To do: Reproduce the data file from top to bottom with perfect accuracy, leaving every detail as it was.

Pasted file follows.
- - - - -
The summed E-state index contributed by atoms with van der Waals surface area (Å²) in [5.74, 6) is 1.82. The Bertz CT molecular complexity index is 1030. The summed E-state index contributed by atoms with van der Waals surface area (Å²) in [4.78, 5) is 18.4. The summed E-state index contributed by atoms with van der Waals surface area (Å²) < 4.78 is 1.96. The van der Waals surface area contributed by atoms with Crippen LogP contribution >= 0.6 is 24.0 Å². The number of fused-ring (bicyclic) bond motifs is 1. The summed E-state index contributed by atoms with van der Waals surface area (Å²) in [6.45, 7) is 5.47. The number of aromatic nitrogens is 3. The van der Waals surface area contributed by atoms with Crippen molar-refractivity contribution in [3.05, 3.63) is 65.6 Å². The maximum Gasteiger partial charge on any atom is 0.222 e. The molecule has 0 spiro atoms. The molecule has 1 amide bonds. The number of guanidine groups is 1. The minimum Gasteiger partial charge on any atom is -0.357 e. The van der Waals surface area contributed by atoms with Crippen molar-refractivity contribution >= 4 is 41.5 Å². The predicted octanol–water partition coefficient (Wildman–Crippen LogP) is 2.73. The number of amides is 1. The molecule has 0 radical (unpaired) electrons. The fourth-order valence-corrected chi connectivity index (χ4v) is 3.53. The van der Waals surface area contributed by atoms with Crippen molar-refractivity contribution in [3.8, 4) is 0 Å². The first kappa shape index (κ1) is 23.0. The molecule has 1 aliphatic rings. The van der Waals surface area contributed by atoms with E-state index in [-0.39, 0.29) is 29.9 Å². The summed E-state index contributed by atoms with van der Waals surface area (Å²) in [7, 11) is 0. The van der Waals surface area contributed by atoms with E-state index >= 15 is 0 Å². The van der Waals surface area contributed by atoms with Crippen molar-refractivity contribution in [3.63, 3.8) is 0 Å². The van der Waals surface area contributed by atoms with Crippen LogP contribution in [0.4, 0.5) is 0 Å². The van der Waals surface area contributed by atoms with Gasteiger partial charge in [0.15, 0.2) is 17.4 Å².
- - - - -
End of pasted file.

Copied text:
The summed E-state index contributed by atoms with van der Waals surface area (Å²) in [5.74, 6) is 1.82. The Bertz CT molecular complexity index is 1030. The summed E-state index contributed by atoms with van der Waals surface area (Å²) in [4.78, 5) is 18.4. The summed E-state index contributed by atoms with van der Waals surface area (Å²) < 4.78 is 1.96. The van der Waals surface area contributed by atoms with Crippen LogP contribution >= 0.6 is 24.0 Å². The number of fused-ring (bicyclic) bond motifs is 1. The summed E-state index contributed by atoms with van der Waals surface area (Å²) in [6.45, 7) is 5.47. The number of aromatic nitrogens is 3. The van der Waals surface area contributed by atoms with Crippen molar-refractivity contribution in [3.05, 3.63) is 65.6 Å². The maximum Gasteiger partial charge on any atom is 0.222 e. The molecule has 0 spiro atoms. The molecule has 1 amide bonds. The number of guanidine groups is 1. The minimum Gasteiger partial charge on any atom is -0.357 e. The van der Waals surface area contributed by atoms with Crippen molar-refractivity contribution >= 4 is 41.5 Å². The predicted octanol–water partition coefficient (Wildman–Crippen LogP) is 2.73. The number of amides is 1. The molecule has 0 radical (unpaired) electrons. The fourth-order valence-corrected chi connectivity index (χ4v) is 3.53. The van der Waals surface area contributed by atoms with Crippen molar-refractivity contribution in [3.8, 4) is 0 Å². The first kappa shape index (κ1) is 23.0. The molecule has 1 aliphatic rings. The van der Waals surface area contributed by atoms with E-state index in [-0.39, 0.29) is 29.9 Å². The summed E-state index contributed by atoms with van der Waals surface area (Å²) in [7, 11) is 0. The van der Waals surface area contributed by atoms with E-state index >= 15 is 0 Å². The van der Waals surface area contributed by atoms with Crippen molar-refractivity contribution in [3.63, 3.8) is 0 Å². The van der Waals surface area contributed by atoms with Crippen LogP contribution in [0.4, 0.5) is 0 Å². The van der Waals surface area contributed by atoms with Gasteiger partial charge in [0.15, 0.2) is 17.4 Å².